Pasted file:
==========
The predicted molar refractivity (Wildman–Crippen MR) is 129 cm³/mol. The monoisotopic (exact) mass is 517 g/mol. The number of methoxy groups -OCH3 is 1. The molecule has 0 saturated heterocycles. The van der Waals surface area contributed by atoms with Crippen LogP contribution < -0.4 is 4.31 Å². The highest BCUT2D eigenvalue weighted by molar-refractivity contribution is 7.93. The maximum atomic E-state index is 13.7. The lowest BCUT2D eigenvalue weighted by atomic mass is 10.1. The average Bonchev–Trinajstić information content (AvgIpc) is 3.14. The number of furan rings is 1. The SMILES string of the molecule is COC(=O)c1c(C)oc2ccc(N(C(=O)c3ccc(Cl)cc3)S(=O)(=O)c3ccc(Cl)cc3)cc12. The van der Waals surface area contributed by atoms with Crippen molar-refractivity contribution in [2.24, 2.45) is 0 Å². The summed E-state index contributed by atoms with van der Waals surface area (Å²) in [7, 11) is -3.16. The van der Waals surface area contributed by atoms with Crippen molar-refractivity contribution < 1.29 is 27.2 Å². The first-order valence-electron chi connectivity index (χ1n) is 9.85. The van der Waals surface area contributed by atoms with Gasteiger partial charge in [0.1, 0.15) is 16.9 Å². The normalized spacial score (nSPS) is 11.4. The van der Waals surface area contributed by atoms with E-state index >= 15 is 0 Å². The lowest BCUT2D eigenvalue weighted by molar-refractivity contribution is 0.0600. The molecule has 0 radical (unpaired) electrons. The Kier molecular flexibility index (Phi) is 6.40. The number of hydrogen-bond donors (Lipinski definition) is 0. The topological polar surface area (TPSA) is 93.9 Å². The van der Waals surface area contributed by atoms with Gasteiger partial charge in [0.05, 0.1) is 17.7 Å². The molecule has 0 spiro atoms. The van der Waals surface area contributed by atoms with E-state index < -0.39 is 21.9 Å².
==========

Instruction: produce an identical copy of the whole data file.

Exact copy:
The predicted molar refractivity (Wildman–Crippen MR) is 129 cm³/mol. The monoisotopic (exact) mass is 517 g/mol. The number of methoxy groups -OCH3 is 1. The molecule has 0 saturated heterocycles. The van der Waals surface area contributed by atoms with Crippen LogP contribution < -0.4 is 4.31 Å². The highest BCUT2D eigenvalue weighted by molar-refractivity contribution is 7.93. The maximum atomic E-state index is 13.7. The lowest BCUT2D eigenvalue weighted by atomic mass is 10.1. The average Bonchev–Trinajstić information content (AvgIpc) is 3.14. The number of furan rings is 1. The SMILES string of the molecule is COC(=O)c1c(C)oc2ccc(N(C(=O)c3ccc(Cl)cc3)S(=O)(=O)c3ccc(Cl)cc3)cc12. The van der Waals surface area contributed by atoms with Crippen molar-refractivity contribution in [2.24, 2.45) is 0 Å². The summed E-state index contributed by atoms with van der Waals surface area (Å²) in [7, 11) is -3.16. The van der Waals surface area contributed by atoms with Crippen molar-refractivity contribution < 1.29 is 27.2 Å². The first-order valence-electron chi connectivity index (χ1n) is 9.85. The van der Waals surface area contributed by atoms with Gasteiger partial charge in [0.1, 0.15) is 16.9 Å². The normalized spacial score (nSPS) is 11.4. The van der Waals surface area contributed by atoms with E-state index >= 15 is 0 Å². The lowest BCUT2D eigenvalue weighted by molar-refractivity contribution is 0.0600. The molecule has 0 radical (unpaired) electrons. The Kier molecular flexibility index (Phi) is 6.40. The number of hydrogen-bond donors (Lipinski definition) is 0. The topological polar surface area (TPSA) is 93.9 Å². The van der Waals surface area contributed by atoms with Gasteiger partial charge in [0.05, 0.1) is 17.7 Å². The molecule has 0 spiro atoms. The van der Waals surface area contributed by atoms with E-state index < -0.39 is 21.9 Å².